29 sq. ft., 4 lbs. 1 oz.
3-season and great ventilation
4-season, and warm (limited mesh)
Featherlite NFL poles
Easton poles and nylon
Large vestibule and interior pockets
Vestibule with interior pockets
As you can see, some of the main differences between the two tents include the stability, ventilation capabilities, and overall price.
The Access 2's stable structure is formed by heavy duty Easton poles to ensure that snow and strong winds don't collapse the shelter. This is in stark contrast to the lightweight poles of the Hubba Hubba NX.
The fabric is heavier in the Access 2 and is comprised of significantly less mesh than its 3-season counterpart. This results in less ventilation, but much better heat insulation.
As for overall price, you'll be paying top dollar for the additional weather protection benefits of a 4-season tent.
Best 4-Season Tents
Now that we’ve covered some of the major differences between the 3- and 4-season shelters, let’s look at some popular tents to fulfill all of your winter camping needs.
36 sqft, 7 lbs 1 oz
32.5 sqft, 8 lbs 8 oz
40 sqft, 9 lbs 13 oz
34.5 sqft, 7 lbs 15 oz
38 sqft, 10 lbs
34.4 sqft, 7 lbs 1 oz
Easy Single-Wall Pitch
Quick (Tear-Down Difficult)
Durable ToddTex Fabric
Nylon and Polyester Construction
Heavy nylon, Featherlite poles
Nylon and DAC NSL Poles
Durable Kerlon Fabric
Pockets, No Vestibule
Vestibule and Interior Pockets
Vestibule and Gear Loft
Named after a treacherous peak in Himalayas (and 32nd tallest mountain in the world) the Jannu is the ultimate 4-season shelter.
It offers more-than-sufficient protection against the harshest of wintery conditions with strong 9mm poles and a weather-resistant Kerlon fabric exterior. Needless to say, you won’t have to worry about this shelter collapsing during a heavy snowfall.
So, with all of this strength, you may expect the Hillberg Jannu to break your back as you lug it up the alpine trails. But that’s not the case. Weighing only seven pounds, the Jannu 2 is unbelievably lightweight compared to many of its competitors.
Although, as with every product, there are a few downsides to consider.
First off, the Jannu will cost you a pretty penny, but what else would you expect from a tent that can withstand blizzard-like conditions?
There's not much head room and it may feel a little tight for two people, but there's a reason for that (other than cuddling up to your camping buddy in the blistering cold).
See, this tent was designed to summit mountains. There isn’t always a lot of room to pitch on the high hilltop, so they keep the footprint small to nestle into the flat alpine ridges.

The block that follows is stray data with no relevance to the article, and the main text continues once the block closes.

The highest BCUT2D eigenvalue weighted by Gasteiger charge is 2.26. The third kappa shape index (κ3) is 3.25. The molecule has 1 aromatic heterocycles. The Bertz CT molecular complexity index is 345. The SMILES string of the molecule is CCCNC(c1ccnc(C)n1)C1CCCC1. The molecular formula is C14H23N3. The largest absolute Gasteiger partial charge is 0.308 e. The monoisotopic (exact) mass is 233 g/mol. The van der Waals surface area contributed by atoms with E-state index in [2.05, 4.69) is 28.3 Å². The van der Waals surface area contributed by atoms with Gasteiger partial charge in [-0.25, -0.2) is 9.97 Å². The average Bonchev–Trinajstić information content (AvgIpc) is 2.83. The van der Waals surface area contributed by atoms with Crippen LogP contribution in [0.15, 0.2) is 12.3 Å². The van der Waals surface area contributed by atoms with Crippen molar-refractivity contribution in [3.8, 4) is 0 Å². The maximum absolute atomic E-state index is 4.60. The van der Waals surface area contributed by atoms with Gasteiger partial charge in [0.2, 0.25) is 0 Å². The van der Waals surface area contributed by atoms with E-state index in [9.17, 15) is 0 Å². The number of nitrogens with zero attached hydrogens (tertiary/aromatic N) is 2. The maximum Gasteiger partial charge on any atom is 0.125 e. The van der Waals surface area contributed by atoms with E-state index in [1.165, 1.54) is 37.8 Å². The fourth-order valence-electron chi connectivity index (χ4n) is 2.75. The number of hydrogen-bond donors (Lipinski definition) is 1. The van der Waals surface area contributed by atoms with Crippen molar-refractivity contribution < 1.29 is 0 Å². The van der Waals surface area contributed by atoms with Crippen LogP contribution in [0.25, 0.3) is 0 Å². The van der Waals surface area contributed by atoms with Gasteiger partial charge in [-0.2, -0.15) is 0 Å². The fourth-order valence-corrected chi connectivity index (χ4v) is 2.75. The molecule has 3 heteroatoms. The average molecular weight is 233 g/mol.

Speaking of the pitch, it's ridiculously simple for a tent this sturdy and capable. See the video below.
You're probably thinking one of two things by now: “This tent is awesome, but I’m no mountaineer,” or “Where do I buy tickets to start climbing Mount Everest?”
Here's the rub: You don’t have to be an expert mountain climber to enjoy the amazing features of the Hillberg Jannu 2.
Any tenderfoot trekkers will love it’s doomsday-esque storm protection while sure-footed sherpas are sure to enjoy the fast, simple setup.
I think it goes without saying (but I will say it anyways), the Hillberg Jannu is definitely one of the top-tier 4-season tents on the market. Head over to Hillberg’s website for more detailed information about this award-winning shelter.
For the adventurer (or the Avenger), the Marmot Thor 2P is a great 4-season, double-wall tent that will provide you with all the weather protection you need in the high altitude of the mountains.
From windstorms to rainstorms to snowstorms to the “God of Thunderstorms,” the Thor utilizes a unique six-pole design (composed of DAC Featherlite NSL) to remain upright and sturdy in the harshest of conditions. That way, nearly every “weak point” is supported to take on any impending blizzard.
Aside from the aluminum frame, the rest of the tent is composed of different densities of ripstop nylon. Both the canopy and the rain fly are composed of 40-Denier nylon (with a thick waterproof coating on the latter), while the bathtub floor comes in at a thicker 70-Denier, which makes in more durable against the sharp rocks in the mountains. Although, the thicker material can lead to poor ventilation and internal condensation, which could be an issue if you neglect to open the vents in exchange for warmth.
Unlike other four-season tents, Marmot has engineered the Thor so that you and your winter camping buddy have plenty of headroom (44” ceiling height), just in case you get trapped in some heavy powder.
Then when you’re ready to leave and move on to the next location, you’ll have no problem moving, as the pitch/breakdown is simple and quick. A 7 lbs 10 oz carryweight means you can easily carry it to your next stop.
Anyways, the Marmot Thor 2P isn’t just for intense thrill seekers. If you are planning to camp at a higher elevation, you should probably be packing a long a 4-season tent due to the ever-changing conditions.
Whether you’re simply enjoying the view or trying to climb to the top of the earth, the Marmot Thor 2P will keep you safe and secure - no matter how miserable the weather.
You don’t have to bring in the big bucks to enjoy the outdoors in the depths of winter.
The Alps Mountaineering Tasmanian 2 provides an affordable solution to all your 4-season camping needs.